Branch Engine HouseFamily small business model companies create some of the more intriguing kits available. Branch Engine House is a new release from Railway Design Associates, creators of injection reminiscent of stone buildings of the 19th century.
Building the BuildingThe kit is modular and comprised of 12 uniform wall sections. They are joined by external pilasters of 3 sizes; the widest ones are used in this kit to raise the height of the walls.
Workin' on the railroadSo what is this model like to build? It is pretty simple to get the walls up. The majority of my time was spent trying to figure out how I want my engine house to look. I'm "one of those" who does not want to make the same model as everybody else so I deviated from RDA's plan quite a bit. I chose a main building with a flat sloping roof and a peaked roof for the office. While that may not seem to matter much, it did create some challenges!
Unfortunately, the photo archivist forgot how to use his camera and deleted several photos worthy of Musée du Louvre: brush staining wooden parts and hacking away on plastic parts.
Beefy sprues taxed my snippers as I cut the parts from the sprues. I aligned and secured the sections in my magnetic gluing jig. The parts are joined with different types of BSI superglues. Even though I did not wash the plastic to remove mold oil, finger prints, or debris from sanding, none of the BSI lost its grip and failed. To extend and reinforce the gluing face for the corners RDA molds corner "L" parts that look like half-dog bones. In the following photo it is the component on the right edge of the wall section.
This model fits together well. It is molded for modular construction. The walls will need support while you fit and glue them, and they need to be squared good-n-true. Do not be fooled by some gaps in the corners - believe it or not, the corners are not glued together! Huh!? you may gasp, why for? The reason is that I wanted to build this model but with no layout and very limited space, I need to suitable for storage. I lock the corners together for work and display. The locks are square brass tubes cut an inch long with a two-inch brass rod inserted to lock them together. One tube is glued to a wall and the other to the adjacent wall. Result: a sturdy structure that can folded flat in a shallow box and slid in amongst other kits to store. When I am ready to mount it on a layout, the corners will be glued and clamped and bye-bye gaps.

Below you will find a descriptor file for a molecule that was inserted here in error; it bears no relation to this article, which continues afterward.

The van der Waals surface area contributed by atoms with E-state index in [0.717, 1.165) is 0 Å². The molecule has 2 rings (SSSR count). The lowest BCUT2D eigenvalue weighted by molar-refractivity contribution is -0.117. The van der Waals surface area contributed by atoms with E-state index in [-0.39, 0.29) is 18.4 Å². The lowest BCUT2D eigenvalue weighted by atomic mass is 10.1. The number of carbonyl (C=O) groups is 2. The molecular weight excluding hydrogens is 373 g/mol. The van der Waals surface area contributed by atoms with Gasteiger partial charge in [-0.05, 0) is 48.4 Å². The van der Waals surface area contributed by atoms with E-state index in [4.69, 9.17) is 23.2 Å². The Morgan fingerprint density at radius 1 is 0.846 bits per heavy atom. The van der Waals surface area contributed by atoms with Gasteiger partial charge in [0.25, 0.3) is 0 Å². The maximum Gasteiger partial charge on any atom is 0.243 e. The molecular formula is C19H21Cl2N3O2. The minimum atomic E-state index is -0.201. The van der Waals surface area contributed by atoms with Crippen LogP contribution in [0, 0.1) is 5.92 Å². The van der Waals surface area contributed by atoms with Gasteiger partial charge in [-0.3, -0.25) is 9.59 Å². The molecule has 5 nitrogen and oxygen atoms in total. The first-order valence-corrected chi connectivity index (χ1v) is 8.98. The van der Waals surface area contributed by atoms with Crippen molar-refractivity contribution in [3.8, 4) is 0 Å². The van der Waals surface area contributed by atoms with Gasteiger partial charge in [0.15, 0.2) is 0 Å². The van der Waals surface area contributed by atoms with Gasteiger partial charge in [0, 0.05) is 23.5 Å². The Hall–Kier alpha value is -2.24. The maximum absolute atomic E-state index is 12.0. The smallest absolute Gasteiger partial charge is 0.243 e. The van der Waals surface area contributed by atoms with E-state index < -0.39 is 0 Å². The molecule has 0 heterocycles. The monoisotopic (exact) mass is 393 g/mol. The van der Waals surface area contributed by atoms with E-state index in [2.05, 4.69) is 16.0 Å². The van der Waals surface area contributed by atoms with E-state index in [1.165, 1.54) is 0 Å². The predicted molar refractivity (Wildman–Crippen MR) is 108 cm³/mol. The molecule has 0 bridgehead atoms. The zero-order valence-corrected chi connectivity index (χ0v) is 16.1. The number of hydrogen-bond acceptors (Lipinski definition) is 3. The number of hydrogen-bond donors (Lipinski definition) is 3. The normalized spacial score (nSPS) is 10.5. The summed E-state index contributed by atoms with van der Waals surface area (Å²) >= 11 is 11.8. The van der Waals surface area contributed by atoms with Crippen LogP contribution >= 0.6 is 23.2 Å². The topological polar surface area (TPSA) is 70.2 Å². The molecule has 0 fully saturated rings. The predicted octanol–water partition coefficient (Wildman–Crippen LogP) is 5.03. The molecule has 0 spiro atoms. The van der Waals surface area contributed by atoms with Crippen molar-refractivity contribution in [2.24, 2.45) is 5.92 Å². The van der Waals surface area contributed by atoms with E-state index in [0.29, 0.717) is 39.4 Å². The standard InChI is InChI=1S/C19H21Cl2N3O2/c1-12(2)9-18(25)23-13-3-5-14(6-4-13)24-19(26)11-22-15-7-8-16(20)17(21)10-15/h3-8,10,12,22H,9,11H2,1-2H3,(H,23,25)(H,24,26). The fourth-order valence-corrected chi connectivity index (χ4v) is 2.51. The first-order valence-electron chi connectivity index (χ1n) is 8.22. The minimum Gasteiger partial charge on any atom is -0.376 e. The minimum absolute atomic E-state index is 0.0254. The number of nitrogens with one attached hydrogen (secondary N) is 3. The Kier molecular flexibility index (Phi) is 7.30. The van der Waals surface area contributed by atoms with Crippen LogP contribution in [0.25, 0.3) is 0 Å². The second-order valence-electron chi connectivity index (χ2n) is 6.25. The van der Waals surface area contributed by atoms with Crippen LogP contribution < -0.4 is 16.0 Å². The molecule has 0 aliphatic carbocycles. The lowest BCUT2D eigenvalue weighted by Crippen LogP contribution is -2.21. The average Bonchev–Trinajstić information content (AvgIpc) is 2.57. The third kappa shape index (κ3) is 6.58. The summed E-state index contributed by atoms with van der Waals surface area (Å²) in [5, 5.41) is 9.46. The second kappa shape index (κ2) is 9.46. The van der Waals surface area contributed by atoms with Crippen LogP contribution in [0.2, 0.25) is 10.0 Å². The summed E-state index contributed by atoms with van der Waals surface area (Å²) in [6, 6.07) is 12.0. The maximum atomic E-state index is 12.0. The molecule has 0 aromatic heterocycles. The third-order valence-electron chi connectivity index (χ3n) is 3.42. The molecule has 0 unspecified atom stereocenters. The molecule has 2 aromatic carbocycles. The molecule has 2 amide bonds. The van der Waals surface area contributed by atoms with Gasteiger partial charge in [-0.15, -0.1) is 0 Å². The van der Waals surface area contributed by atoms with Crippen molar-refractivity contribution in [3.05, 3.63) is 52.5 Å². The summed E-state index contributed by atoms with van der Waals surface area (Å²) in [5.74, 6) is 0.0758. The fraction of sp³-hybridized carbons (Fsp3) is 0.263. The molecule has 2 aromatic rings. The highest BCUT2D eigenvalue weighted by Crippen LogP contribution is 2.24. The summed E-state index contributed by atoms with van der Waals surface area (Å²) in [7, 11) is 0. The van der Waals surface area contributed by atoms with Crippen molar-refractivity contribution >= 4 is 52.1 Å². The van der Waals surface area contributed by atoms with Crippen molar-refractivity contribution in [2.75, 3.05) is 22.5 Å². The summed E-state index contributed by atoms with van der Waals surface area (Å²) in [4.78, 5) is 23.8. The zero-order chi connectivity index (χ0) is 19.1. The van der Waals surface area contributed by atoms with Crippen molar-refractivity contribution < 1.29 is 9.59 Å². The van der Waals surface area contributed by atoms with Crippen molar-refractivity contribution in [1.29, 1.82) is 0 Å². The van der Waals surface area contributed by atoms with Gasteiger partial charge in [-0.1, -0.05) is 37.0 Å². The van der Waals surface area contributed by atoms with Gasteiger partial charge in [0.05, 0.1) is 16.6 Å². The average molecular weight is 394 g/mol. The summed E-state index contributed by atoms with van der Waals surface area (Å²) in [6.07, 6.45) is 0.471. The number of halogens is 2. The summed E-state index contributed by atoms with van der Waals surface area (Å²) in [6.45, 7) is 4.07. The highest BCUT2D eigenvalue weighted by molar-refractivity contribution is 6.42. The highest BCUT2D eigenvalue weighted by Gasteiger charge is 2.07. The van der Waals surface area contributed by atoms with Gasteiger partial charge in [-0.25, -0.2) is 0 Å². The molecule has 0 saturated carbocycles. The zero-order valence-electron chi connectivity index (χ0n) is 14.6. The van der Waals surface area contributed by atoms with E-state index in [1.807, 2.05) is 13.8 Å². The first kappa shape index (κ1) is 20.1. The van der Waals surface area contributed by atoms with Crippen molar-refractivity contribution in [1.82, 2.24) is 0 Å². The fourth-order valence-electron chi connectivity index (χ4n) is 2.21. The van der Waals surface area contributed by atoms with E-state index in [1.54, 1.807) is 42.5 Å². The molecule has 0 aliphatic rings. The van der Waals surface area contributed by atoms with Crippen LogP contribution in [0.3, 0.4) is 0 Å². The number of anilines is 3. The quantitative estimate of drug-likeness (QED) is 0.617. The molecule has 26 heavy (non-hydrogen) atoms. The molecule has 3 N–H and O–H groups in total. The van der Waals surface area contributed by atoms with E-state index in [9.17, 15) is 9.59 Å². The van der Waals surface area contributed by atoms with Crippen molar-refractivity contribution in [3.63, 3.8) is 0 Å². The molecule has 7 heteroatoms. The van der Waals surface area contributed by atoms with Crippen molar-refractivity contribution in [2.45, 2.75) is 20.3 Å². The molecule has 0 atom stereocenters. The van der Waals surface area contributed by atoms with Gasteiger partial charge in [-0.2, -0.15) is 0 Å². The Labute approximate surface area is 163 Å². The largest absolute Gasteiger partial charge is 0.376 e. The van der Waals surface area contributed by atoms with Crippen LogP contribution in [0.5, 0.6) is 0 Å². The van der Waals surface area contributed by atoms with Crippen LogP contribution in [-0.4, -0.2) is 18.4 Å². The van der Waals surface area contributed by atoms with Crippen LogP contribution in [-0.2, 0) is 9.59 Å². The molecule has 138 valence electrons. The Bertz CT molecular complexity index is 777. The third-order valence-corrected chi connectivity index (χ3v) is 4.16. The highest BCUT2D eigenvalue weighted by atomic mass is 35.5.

Squaring up the wall sections, I used this corner "L" brace to keep the walls a uniform distance from my jig. I also used the thick styrene sheet provided in the kit to square the corners. Also, some wall parts bowed slightly and I used a beam made from the sheets to reinforce them.
Primary HallLining up the wall sections is easy. Although it is suggested in the instructions, I found little need to sand the edges. I abutted their bases against my metal gluing jig, positioned them tightly against the other, and joined them with the pilasters and the backing sheets. For the higher sections, a bit of sanding was required; I used a whole pilaster to join the upper extensions to their respective wall parts and the wall parts to each other. One thing to keep in mind is to make certain that you keep each corner overlapping like the opposite corner, i.e., wall X-front-left and X-front-right butts into the interior edges of wall A, and wall X-back-left and X-back-right butts into the interior edges of wall B. Otherwise your building will be cattywampus.
A snappy trickRDA includes thick sheet plastic for the roof, floor, making supports and other purposes. The sheets are about 1/8-inch thick. At first I shuddered and thought, Oh no, these will take forever to cut. Then I recalled that styrene, when scribed, snaps apart. A few passes with a knife or razor saw scribes a groove about a quarter-sheet deep; a little pressure and SNAP, a clean edge. This sheet plastic can be used to strengthen the wall as we have seen. Another use I suggest is cutting equilateral triangles to square the corners.
RoofsRDA shows us how to make beams and internal supports with the supplied thick sheet. It is a good idea if you want to top the hall with a peaked roof.
The main roof has been weatherproofed with tar paper. I made the paper with dollar-store masking tape. I tore off short strips and stuck them on the lower lip of the roof, then added successive strips towards the high end. Each new piece has a slight overlap onto the previous one. When each row is down, I start the entire process alongside it, slightly overlapping the edge of the proceeding row. The result looks like tar paper rolled with moderate care. A coat of cheap flat black dollar store spray paint seals the tape. It also makes some ends peeled up a skosh. No prob, CA tacs it down. The result you can judge for yourself. I think it looks like aging tar paper roof; graying it down with grays will make it look more weather-beaten.
To ventilate the engine house I used the six large vents supplied with the kit. I measured and evenly spaced spots to mount the vents. I drilled holes and shoved them in, carefully aligning them to stand upright along the sloped roof.